10 Home Cleaners to Borrow from the Pantry

No matter the size of the chore—whether it's spot cleaning or wiping down all the kitchen countertops—the solution you need may very well be something you have on hand...in your kitchen. That's right: The makings of an all-natural clean home start with ingredients you may have picked up for family mealtime. So, open up your cupboard doors and take stock: How many of these cleaners are hiding in your pantry?

  1. Club Soda

    Uses for Club Soda

    Club soda, isn't just a delicious drink, it's also a fantastic stain lifter. Pour it on fabric and blot—don't rub—to lift the stain. Because it's odorless and safe to drink, you won't have to worry about chemical fumes or leaving it out when kids are around.


  2. Vodka

    Cleaning with Vodka

    If you don't spring for Grey Goose, cleaning with vodka is a frugal and effective practice. Vodka is a natural disinfectant, and, as long as you're not knocking back shots, it's completely nontoxic too. For best results, wipe down your marble and granite countertops with a clean sponge. 

    Related:  10 "Sober" Alternative Uses for Alcohol at Home


  3. Vinegar

    Vinegar for Cleaning

    Vinegar is so versatile that it can clean everything from toilets and showers to windows and floors. Add a few citrus peels, and vinegar can cut kitchen grease even faster—and leave behind a fresh scent. Simply let lemon or orange peels soak in 1 quart of white vinegar for two weeks. Then strain, pour into a spray bottle, and use anywhere you like.

    Related:  10 Handy Household Uses for Vinegar

    flickr.com via Chiot's Run

  4. Baking Soda

    Natural Toilet Cleaner

    You've seen fizzy bombs for baths, right? Well, you can make a cleansing fizzy for your toilet, too. All you need is 1 1/3 cups baking soda, 1/2 cup citric acid, and 90 drops of essential oil. Mold the mixture in an ice cube tray, and allow to dry. To use, simply drop in the bowl and, once the bubbles stop, scrub as usual.

    Related:  10 Ingenious Home Uses for Baking Soda


  5. Cream of Tartar

    How to Polish Copper

    Depending on whom you ask—and on the particular copper object—tarnish is either a beautiful patina or an unwanted layer of corrosion. Should you fall into the latter camp and wish to remove the tarnish, it’s easy. Simply make a copper cleaner by mixing cream of tartar with half as much lemon juice; it works almost immediately.

    Related:  How To—Clean Copper


  6. Black Tea

    How to Clean Garden Tools

    Got some worse-for-wear garden tools on hand? Renew them by submerging the steel parts completely in strong black tea. Start by filling a large bucket with hot water, add the tea and let it steep, and then put in the tools for a few hours. When you return, wear gloves as you wipe the tools down with a clean rag. Rust and caked-on dirt should fall away easily, leaving your trowel, hand rake, and pruners in near-pristine condition.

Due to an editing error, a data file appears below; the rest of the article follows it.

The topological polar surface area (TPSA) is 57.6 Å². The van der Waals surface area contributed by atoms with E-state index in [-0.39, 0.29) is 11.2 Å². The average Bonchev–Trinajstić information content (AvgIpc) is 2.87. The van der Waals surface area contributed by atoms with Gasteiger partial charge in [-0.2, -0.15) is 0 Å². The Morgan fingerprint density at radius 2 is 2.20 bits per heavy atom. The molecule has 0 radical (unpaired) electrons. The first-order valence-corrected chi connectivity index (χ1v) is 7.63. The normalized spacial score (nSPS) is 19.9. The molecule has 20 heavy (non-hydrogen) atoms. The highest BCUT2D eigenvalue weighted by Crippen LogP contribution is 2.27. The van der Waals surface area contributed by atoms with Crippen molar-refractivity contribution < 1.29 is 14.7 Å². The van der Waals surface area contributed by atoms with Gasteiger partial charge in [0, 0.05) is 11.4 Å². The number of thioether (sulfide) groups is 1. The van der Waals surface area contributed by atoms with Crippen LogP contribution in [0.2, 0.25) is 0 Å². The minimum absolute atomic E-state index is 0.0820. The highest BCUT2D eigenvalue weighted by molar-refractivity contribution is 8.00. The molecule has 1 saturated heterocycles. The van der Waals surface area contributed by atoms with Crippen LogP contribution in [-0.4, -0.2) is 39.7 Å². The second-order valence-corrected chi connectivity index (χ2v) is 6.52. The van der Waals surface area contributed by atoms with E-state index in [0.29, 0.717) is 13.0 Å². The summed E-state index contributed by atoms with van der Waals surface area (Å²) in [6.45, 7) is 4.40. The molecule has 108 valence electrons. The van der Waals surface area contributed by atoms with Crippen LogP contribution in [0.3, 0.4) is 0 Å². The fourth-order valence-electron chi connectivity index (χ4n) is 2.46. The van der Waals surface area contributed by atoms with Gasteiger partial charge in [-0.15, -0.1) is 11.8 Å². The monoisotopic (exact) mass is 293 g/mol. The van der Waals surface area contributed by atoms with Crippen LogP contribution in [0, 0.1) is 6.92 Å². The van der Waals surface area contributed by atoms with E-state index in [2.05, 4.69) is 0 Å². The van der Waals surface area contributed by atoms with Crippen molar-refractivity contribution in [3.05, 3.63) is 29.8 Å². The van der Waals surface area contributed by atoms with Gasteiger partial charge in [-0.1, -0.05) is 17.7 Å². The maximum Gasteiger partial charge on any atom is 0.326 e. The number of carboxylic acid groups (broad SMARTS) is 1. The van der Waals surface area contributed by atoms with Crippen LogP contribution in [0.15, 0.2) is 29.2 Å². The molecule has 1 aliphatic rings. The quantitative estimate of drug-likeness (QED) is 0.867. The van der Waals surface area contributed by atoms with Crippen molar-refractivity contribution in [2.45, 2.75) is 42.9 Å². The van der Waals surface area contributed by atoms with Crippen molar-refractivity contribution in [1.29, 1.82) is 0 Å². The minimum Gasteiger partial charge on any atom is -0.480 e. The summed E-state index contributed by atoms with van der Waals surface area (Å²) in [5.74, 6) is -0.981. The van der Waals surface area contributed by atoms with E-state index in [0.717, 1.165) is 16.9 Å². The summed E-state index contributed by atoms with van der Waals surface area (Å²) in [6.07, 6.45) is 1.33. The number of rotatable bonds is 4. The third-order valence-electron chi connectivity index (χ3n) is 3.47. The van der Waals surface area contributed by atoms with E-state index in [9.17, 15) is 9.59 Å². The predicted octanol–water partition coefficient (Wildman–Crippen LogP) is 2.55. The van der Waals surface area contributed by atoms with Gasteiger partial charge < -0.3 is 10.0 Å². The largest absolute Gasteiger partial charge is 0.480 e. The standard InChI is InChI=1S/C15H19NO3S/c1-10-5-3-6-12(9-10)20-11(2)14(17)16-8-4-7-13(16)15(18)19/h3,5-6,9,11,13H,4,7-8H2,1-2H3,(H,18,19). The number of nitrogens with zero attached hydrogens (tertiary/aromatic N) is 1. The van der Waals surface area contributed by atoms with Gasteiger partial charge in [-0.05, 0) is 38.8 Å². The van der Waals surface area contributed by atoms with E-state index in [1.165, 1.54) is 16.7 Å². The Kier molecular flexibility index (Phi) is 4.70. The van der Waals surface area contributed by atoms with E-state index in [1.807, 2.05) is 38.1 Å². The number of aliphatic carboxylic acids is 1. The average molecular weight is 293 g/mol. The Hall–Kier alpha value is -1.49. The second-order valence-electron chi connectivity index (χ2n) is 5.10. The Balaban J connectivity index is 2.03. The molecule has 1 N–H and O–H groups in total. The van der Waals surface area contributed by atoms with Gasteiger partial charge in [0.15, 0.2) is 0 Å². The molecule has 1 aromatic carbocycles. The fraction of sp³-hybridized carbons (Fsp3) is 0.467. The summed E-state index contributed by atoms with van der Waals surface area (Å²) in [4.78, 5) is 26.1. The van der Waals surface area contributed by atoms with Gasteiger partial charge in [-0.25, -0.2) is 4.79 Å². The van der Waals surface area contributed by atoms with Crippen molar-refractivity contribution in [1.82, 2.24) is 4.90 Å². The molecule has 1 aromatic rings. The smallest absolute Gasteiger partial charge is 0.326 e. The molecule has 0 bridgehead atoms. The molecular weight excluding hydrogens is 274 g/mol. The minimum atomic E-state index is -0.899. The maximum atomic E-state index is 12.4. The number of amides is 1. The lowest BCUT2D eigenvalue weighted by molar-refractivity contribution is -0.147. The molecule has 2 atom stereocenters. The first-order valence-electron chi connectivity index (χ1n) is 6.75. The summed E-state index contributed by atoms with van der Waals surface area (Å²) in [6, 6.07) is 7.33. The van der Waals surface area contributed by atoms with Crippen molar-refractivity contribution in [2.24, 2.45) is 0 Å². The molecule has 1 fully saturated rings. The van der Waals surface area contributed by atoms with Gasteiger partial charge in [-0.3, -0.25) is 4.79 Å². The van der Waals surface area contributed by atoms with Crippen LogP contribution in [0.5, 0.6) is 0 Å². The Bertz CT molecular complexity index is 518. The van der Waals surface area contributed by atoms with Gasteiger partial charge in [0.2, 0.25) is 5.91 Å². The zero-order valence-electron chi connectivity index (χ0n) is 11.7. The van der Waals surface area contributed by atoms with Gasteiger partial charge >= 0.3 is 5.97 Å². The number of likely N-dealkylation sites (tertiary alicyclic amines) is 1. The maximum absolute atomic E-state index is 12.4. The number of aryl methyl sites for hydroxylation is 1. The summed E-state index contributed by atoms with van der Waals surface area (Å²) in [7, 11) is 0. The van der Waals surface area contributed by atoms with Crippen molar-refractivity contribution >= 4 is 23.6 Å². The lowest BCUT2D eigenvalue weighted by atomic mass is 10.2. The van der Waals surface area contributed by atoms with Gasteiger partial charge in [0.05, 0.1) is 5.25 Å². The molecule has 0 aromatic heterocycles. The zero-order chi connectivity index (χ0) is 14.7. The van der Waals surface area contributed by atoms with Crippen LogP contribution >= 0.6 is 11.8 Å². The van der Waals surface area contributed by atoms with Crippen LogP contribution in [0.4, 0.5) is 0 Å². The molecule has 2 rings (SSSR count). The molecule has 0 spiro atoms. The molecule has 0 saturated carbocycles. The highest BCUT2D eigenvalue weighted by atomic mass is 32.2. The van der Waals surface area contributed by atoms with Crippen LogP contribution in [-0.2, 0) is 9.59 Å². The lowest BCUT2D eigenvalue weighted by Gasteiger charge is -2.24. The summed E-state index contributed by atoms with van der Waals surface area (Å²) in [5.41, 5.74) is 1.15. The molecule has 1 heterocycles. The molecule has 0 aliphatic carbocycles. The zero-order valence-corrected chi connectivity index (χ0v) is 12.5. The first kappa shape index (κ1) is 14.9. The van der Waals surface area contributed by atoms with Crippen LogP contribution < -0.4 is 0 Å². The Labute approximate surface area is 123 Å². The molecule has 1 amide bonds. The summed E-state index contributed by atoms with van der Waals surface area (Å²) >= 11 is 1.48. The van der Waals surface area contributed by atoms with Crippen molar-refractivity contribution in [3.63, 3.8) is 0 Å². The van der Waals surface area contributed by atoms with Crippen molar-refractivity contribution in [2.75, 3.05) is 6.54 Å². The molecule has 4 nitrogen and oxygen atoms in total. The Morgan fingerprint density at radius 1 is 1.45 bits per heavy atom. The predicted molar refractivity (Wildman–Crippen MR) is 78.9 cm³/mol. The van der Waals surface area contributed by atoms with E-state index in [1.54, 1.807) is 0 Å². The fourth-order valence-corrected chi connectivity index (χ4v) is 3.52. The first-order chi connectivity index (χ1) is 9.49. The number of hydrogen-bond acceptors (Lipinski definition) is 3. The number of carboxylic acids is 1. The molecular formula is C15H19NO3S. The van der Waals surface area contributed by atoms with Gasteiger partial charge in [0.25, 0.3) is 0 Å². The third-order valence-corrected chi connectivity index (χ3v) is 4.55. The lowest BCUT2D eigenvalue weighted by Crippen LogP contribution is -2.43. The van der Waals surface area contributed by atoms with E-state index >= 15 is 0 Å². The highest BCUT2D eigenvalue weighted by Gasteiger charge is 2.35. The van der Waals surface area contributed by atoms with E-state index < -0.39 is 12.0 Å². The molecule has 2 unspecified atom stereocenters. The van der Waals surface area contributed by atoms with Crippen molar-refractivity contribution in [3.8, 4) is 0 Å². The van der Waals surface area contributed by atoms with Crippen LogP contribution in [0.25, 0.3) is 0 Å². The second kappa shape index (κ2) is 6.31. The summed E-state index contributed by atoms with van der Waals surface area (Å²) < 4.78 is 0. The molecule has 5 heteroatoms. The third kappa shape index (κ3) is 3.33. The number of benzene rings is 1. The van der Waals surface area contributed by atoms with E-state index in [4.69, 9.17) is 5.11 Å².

Related:  Power Up Your Cleaning Routine with... Caffeine?


  7. Coarse Salt

    How to Clean the Oven

    More than just a go-to seasoning, salt also works quite effectively as a cleaning agent. It absorbs oil and grease well, making it ideal for kitchen cleaning. Just sprinkle a pinch on fresh spills in the oven soon after they’ve cooled, and then wipe away. Or, combine it with baking soda and dish soap, and you get a basic scrub that’s potent enough to tackle tough grime on most appliances.

    Related:  10 Unexpected Uses for Table Salt


  8. Bread

    How to Clean Up Broken Glass

    The next time one of your party guests accidentally drops a glass on the floor, skip the broom—and grab the bread. Dampen a slice, then dab it on the visible glass fragments and all over the floor where the piece shattered. Even the smaller shards will cling to the bread.


  9. Aluminum Foil

    How to Polish Silver

    When combined with the right ingredients, aluminum foil can help you polish tarnished silverware for easiest-ever shine. In a foil-lined glass dish (or aluminum baking dish), add 1 tablespoon baking soda and 1 tablespoon sea salt, then slowly pour in 1/2 cup white vinegar, followed by 1 cup boiling water. Drop in silver pieces for 30 seconds to a minute at a time; remove carefully using tongs, then buff with a rag.

    Related:  How To—Polish Silver


  10. Vanilla Extract

    How to Clean the Microwave

    A bit of vanilla extract can be the answer when your microwave's in need of a refresher. Fill a microwave-save bowl with 2 cups water and a few drops of vanilla, and nuke it on high for a minute. Remove the solution, wipe down the inside, and enjoy the sweet smell.


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